Another popular app at the moment is Houseparty. Although there isn’t much information out with regard to how privacy is handled, I went ahead tried to hunt down what third party trackers they are using. Their app connects to 12 different domains, 6 of which are associated with tracking. Quick side note: from most of the apps I have tested (around 100 in total from the top categories on Android) I’d say at least 75%-80% of them connect to a Facebook domain: graph.facebook.com and various Google domains.

As we enter this new unknown reality, being stuck at home using our devices from laptops to smartphones to smart TVs. I am certain corporations will absolutely jump at this opportunity, simply due to the sheer volume of data they’ll be able to collect.

 

5G

Image by Gerd Altmann from Pixabay

As you all know 5G has been in the news a lot recently due to numerous reasons regarding Covid-19. I’ve read various conflicting articles regarding the connection between the two and I’m still not sure exactly what the health implications are (if any). With real information being so intertwined with fake information (dare I say, this may be on purpose?), it can be hard to find the truth. Until I see real evidence, maybe a video of an experiment by independent verified experts, I won’t be able to come to any conclusions at this stage.

However, I do believe that it is no coincidence that 5G is being rolled out so rapidly across the world as we speak. I’ve noticed many new antennas and 5G poles around my area alone. So why? Why is it acceptable to allow construction workers to keep putting these antennas up, whilst most other industries have been completely suspended? I believe the privacy implications may be huge. Due to the simple reason that 5G towers need to be positioned much closer together than the former 4G towers and with the way 5G is designed, it will be able to track people down with extraordinary precision.

The other factor we can’t forget is that billions of more devices will be connected to this so called “Smart Grid” as we grow our smart device collections. This will allow for even more data collection and those who have access to these datasets will learn about people’s habits down to a tee. We already know the implications that huge datasets on people can have (just look at the Trump election and the Brexit referendum). So I ask, what will this mean for the future of privacy? How will this information be used? Will it simply be that the highest bidder has access to this data? What safeguards can we implement to track where our data goes and who gets access to it?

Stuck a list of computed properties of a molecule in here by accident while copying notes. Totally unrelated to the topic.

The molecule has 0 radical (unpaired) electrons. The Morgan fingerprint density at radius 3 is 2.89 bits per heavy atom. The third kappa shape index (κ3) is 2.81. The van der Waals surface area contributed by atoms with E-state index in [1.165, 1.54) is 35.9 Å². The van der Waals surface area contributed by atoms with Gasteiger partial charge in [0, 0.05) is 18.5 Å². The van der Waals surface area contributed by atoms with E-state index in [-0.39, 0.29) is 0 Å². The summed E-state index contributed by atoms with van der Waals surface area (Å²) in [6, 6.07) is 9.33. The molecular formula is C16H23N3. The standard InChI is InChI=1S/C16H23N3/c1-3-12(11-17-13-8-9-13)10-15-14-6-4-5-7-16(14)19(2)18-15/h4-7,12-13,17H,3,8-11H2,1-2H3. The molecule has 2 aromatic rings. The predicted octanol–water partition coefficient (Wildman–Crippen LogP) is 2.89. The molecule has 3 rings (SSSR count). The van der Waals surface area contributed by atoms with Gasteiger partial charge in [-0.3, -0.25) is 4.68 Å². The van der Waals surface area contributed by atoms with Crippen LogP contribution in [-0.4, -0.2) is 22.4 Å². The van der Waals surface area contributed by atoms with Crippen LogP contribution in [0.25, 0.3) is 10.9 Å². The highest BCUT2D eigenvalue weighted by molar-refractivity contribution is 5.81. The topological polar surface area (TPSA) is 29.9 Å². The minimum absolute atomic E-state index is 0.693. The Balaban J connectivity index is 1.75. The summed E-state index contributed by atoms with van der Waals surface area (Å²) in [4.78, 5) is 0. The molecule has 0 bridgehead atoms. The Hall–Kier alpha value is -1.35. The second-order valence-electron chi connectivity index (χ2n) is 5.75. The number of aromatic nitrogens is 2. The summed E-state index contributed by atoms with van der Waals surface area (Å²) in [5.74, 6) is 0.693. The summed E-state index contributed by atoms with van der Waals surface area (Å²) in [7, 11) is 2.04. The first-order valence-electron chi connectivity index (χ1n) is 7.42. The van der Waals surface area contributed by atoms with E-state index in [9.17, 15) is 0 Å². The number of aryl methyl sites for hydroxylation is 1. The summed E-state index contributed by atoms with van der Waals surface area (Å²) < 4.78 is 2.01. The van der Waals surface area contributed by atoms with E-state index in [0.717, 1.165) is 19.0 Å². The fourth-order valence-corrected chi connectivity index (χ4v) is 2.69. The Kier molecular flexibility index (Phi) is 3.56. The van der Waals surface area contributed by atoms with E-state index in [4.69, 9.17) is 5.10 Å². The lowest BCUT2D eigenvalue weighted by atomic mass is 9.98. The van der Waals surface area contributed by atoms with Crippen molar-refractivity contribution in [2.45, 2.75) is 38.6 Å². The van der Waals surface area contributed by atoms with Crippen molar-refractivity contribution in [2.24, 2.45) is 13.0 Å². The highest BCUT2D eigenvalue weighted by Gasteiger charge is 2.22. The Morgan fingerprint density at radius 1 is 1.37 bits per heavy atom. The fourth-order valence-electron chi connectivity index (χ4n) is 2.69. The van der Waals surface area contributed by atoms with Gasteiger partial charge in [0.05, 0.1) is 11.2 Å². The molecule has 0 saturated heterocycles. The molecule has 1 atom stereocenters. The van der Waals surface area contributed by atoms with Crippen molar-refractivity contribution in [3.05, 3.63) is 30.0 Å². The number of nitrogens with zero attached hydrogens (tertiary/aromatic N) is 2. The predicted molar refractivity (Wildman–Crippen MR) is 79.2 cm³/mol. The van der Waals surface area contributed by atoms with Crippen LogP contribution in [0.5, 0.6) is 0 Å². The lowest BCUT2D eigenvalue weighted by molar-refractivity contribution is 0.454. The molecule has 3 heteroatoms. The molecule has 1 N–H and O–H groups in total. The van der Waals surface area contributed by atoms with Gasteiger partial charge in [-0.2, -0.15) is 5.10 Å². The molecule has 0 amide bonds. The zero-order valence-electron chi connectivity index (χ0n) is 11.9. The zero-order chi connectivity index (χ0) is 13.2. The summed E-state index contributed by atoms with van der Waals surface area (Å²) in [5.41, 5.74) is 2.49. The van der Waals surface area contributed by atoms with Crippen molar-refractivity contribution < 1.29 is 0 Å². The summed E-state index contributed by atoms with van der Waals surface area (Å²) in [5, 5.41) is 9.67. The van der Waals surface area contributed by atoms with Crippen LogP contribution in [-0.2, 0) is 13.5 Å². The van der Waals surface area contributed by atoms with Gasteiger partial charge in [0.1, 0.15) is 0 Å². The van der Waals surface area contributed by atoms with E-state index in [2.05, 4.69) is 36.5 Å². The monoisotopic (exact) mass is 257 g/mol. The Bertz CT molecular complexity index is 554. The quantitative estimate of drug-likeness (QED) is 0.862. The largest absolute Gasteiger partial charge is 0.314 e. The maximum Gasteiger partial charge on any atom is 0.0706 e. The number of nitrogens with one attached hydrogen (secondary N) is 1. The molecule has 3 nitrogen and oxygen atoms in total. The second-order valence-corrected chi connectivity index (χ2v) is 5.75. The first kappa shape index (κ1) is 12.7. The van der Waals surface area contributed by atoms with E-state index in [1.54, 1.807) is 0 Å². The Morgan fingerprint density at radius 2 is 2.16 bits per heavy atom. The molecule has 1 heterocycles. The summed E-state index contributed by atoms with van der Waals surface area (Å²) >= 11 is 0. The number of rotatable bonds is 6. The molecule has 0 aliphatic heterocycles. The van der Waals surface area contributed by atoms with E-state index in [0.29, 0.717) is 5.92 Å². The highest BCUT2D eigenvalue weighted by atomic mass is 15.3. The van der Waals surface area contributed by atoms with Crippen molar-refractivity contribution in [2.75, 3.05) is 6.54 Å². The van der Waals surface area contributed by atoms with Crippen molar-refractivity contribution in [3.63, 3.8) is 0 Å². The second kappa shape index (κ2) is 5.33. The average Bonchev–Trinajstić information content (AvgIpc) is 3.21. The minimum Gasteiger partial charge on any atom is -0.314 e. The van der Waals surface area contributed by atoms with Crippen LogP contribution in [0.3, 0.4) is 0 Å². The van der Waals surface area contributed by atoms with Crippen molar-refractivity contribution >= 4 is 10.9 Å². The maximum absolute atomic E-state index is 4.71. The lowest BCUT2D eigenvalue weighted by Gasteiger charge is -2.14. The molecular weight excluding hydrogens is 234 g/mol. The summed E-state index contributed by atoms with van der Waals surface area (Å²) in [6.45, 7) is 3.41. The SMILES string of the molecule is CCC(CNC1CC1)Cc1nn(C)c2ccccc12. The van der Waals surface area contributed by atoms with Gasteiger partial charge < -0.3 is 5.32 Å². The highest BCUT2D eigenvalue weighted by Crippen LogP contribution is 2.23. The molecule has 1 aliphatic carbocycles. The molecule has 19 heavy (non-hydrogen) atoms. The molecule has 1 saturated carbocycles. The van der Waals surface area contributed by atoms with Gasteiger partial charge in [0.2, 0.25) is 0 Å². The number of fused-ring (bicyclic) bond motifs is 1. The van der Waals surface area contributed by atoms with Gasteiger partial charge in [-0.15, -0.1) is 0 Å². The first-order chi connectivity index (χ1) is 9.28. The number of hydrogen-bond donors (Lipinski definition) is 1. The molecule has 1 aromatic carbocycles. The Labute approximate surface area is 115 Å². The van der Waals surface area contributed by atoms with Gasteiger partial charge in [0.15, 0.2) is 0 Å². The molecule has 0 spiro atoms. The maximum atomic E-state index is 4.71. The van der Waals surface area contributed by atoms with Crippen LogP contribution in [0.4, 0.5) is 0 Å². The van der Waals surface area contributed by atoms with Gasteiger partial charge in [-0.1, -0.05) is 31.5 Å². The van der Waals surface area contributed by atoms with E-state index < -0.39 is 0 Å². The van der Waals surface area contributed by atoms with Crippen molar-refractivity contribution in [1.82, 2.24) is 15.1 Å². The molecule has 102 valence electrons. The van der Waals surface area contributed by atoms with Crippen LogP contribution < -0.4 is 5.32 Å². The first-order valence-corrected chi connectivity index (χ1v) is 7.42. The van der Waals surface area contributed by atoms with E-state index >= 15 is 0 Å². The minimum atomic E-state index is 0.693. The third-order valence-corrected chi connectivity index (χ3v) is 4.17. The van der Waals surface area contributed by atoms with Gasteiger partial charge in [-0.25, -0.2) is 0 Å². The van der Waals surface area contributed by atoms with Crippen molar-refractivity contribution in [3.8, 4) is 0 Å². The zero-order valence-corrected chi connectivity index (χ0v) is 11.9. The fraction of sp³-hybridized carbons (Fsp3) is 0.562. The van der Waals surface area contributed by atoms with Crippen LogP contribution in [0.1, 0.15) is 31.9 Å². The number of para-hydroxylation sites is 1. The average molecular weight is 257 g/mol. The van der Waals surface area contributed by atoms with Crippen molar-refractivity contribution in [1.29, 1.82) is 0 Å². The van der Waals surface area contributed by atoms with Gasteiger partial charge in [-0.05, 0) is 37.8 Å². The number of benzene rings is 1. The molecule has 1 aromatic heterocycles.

We have to remember that as soon as our data is collected, legally, it is not our data. That data belongs to whomever has collected it, and they can (to an extent) do as they please with it.

 

Conclusion

The surveillance powers this new technology will give governments and corporations will be absolutely out of this world. They’ll be able to track anyone they want at the touch of a few buttons to even more precision they can now. The problem is that in the short term they will be able to use this global pandemic as a reason to use this power, which seems in theory to be a reasonable idea. However, once the dust has settled, what then? Will they just disable the feature? Where will all this data that has been collected go? Do you trust them not to abuse this power after the fact?

We know that there are going to me more waves of this virus during the pandemic, thus there will be more data collection, more data sharing, more tracking and more surveillance. In an open letter published on 20th April, dozens of academics from around the world warn “we are concerned that some ‘solutions’ to the crisis may, via mission creep, result in systems which would allow unprecedented surveillance of society at large.”

We are at a truly pivotal moment, there are going to many unforeseen consequences due to this pandemic in the long run, and you can bet that the integrity of our rights to privacy will be one of them. The decisions we make today and the systems that end up being built, will have a grave impact on our future and future generations. What is the solution? Honestly, I’m not sure, but being aware is definitely a step in the right direction.

We hope you found this article useful. Check out our blog for more guides on protecting your privacy.